Manganese exposure and biomarker concentrations during early pregnancy and lactation were investigated in 408 women living in an area with elevated concentrations of both arsenic and manganese in drinking water derived from wells. About 40% of the water samples had manganese concentrations above the World Health Organization’s guideline value and showed a strong inverse correlation with arsenic concentrations. Water manganese was found to correlate to urine concentrations, but not to blood or breast milk concentrations. No correlations were found among manganese concentrations in urine, blood, or breast milk. Compared to other populations, manganese concentrations in both urine and blood, but not breast milk, were elevated in the Bangladeshi women and more similar to those of occupationally exposed groups. The lack of associations with water manganese is likely due to variable exposure via water and food, and differences in bioavailability, as well as a complex and/or strict regulation of intestinal manganese absorption, in turn being influenced by nutritional as well as physiological and genetic factors. The results indicate that elevated maternal manganese exposure does not necessarily lead to exposure of breast-fed infants, stressing the importance of breast feeding in high manganese areas. However, the implications of fetal exposure from elevated maternal exposure need further investigation.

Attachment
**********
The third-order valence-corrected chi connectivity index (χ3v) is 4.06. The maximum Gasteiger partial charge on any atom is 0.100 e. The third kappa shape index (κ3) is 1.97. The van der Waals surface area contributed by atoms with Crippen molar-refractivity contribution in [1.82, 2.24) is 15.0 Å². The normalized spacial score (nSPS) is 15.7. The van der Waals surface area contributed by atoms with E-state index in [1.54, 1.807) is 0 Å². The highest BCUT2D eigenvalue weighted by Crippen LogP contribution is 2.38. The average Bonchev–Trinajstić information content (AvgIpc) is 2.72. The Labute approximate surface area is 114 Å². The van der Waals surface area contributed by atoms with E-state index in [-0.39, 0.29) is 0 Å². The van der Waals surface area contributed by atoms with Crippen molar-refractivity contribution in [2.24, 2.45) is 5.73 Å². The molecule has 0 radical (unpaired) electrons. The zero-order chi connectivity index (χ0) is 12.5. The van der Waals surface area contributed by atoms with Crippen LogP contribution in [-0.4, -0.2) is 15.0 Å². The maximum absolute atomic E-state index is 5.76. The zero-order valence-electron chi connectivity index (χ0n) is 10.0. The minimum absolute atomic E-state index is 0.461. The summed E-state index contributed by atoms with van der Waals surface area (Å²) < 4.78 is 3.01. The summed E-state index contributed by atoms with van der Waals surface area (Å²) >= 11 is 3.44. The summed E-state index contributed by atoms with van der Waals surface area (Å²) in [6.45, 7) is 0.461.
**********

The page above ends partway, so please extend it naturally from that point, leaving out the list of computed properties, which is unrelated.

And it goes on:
|Pages (from-to)||2585 - 2601|
|Journal||Environmental Science & Technology|
|Publication status||Published - 2009|